Alaska's abundant coastal and marine resources provide food, jobs, and a cultural context, and recreational opportunities. No matter where an Alaska resident lives—on the coast, along a river, or inland—everyone has a vested interest in the long-term health of the state's seas and coasts.
The Marine Advisory Program (MAP) is a university-based, statewide, outreach and technical assistance program designed to help Alaskans wisely develop, use, conserve, and enjoy Alaska's marine and coastal resources. MAP faculty members and staff provide informal marine education, offer technical assistance to coastal communities related to economic development, conduct applied research, and serve as a link between the University of Alaska and Alaska Sea Grant, and marine and freshwater resource users in many areas of the state not served by traditional faculty.
The Marine Advisory Program works to:
- Broaden the opportunities of coastal residents through involvement in activities that diversify the community economic base such as marine recreation and tourism, shellfish mariculture, and direct marketing of seafood;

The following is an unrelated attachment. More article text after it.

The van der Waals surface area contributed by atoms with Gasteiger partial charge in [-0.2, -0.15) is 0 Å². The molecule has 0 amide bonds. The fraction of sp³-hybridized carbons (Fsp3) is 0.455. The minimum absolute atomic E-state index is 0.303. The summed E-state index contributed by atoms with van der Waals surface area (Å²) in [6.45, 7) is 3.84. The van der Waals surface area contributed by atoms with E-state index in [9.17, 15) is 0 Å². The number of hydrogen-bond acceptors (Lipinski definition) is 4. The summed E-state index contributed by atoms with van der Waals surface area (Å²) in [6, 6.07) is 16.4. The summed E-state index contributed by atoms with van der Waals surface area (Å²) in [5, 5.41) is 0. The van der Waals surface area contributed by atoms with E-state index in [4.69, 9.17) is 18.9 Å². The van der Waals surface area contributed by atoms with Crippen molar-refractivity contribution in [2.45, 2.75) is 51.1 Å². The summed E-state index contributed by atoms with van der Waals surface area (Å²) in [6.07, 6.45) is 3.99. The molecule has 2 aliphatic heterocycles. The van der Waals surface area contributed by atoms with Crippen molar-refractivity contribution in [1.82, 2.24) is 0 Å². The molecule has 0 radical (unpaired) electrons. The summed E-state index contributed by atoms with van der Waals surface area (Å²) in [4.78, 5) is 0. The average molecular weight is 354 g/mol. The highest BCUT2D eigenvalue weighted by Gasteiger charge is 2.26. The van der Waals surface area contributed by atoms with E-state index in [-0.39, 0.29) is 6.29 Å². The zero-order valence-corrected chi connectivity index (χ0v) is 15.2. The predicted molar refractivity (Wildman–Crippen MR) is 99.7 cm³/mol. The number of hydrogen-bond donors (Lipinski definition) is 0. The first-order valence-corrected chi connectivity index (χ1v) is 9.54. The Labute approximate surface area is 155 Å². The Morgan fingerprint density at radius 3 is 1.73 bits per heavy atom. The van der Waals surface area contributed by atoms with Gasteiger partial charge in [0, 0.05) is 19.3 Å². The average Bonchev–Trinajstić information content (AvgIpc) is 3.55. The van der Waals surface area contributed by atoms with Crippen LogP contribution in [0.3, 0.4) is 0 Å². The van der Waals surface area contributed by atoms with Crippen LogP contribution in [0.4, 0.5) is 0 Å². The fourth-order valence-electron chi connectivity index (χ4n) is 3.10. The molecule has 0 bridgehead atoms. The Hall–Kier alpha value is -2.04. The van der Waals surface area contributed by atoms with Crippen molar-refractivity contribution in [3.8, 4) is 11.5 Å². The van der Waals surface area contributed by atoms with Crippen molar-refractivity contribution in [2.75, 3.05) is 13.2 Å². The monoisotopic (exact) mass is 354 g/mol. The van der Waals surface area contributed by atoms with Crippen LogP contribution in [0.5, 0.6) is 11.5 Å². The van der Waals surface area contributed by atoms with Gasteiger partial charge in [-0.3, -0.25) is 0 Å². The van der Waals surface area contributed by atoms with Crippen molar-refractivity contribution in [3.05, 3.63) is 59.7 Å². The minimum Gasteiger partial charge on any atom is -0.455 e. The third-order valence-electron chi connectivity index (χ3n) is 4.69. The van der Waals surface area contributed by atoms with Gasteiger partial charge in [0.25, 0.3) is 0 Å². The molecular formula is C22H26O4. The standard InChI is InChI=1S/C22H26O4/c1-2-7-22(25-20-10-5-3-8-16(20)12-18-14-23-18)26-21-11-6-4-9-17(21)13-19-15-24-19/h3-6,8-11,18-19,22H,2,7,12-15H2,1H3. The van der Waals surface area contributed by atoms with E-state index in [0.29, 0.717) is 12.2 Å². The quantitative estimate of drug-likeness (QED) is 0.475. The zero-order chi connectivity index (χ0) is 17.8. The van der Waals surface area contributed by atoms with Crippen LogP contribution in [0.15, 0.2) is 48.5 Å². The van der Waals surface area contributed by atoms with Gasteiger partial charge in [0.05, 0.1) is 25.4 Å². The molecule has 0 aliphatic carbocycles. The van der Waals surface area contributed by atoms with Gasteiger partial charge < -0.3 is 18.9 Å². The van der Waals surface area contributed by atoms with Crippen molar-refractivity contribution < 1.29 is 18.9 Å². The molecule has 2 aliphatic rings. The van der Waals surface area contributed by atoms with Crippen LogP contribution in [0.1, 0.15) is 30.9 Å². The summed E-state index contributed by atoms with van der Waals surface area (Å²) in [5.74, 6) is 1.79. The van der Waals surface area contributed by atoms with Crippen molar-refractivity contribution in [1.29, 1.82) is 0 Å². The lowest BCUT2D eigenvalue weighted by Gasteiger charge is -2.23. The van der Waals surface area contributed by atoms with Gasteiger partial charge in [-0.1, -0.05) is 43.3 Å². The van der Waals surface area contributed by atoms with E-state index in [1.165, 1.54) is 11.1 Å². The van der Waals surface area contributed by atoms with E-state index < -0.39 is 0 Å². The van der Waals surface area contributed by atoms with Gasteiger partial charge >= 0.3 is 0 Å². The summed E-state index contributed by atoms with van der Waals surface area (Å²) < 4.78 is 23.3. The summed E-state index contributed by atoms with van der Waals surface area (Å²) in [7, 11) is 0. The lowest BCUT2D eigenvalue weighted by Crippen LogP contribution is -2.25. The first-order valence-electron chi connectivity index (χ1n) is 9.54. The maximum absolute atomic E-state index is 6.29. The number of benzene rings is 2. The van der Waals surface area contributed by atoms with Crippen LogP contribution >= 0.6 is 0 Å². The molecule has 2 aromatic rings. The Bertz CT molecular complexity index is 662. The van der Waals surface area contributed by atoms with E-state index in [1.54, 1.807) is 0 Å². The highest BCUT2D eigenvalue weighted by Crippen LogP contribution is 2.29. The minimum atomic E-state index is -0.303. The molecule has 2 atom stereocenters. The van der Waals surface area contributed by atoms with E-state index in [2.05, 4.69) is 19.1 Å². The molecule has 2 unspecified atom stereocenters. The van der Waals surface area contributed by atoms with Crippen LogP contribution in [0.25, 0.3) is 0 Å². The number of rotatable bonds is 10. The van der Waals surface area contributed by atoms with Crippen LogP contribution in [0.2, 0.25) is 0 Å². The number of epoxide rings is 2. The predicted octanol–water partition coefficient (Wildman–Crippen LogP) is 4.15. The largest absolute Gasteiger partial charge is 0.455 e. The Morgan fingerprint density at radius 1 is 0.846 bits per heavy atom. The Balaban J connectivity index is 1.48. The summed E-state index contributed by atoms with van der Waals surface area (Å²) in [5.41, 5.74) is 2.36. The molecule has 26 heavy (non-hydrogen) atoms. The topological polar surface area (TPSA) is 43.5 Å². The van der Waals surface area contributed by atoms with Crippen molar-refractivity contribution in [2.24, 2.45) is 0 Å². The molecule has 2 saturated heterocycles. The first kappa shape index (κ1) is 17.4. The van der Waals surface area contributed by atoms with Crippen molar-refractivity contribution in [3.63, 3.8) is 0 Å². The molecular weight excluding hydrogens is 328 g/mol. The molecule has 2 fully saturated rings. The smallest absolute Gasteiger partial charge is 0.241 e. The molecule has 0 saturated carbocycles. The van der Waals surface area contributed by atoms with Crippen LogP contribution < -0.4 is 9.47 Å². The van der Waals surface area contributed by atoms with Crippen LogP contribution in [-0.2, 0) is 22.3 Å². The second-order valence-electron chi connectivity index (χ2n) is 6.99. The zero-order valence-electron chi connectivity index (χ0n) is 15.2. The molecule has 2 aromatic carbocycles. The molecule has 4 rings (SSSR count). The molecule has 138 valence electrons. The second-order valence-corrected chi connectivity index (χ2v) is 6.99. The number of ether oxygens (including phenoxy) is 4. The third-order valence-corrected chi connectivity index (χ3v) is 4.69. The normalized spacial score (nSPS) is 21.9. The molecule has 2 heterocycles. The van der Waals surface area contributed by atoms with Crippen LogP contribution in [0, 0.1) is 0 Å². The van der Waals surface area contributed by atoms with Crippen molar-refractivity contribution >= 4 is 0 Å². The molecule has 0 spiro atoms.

- Enhance the value of the commercial fishing, shellfish mariculture, and seafood industries in Alaska through training and technical assistance; and
- Contribute to the information base of Alaskans who are making decisions affecting the conservation of our marine resources, or who are dependent on them for traditional, cultural, recreational, or nutritional sustenance.
In a state as big as Alaska that is so dependent on the health of marine resources, it's critical that people can readily get information and technical assistance. MAP agents and specialists live and work in the communities they serve. The integration of MAP personnel with local communities provides for the efficient flow of information between the University of Alaska and the people.
- MAP Plan of Work (PDF, 289 KB)
- MAP Monthly Reports
- Regional Highlights - One-page fact sheets on recent activities by region.
The Marine Advisory Program (MAP) is part of the University of Alaska Fairbanks School of Fisheries and Ocean Sciences. Funding comes from the State of Alaska and the National Sea Grant College Program, a research, education, and outreach program in the U.S. Department of Commerce, National Oceanic and Atmospheric Administration.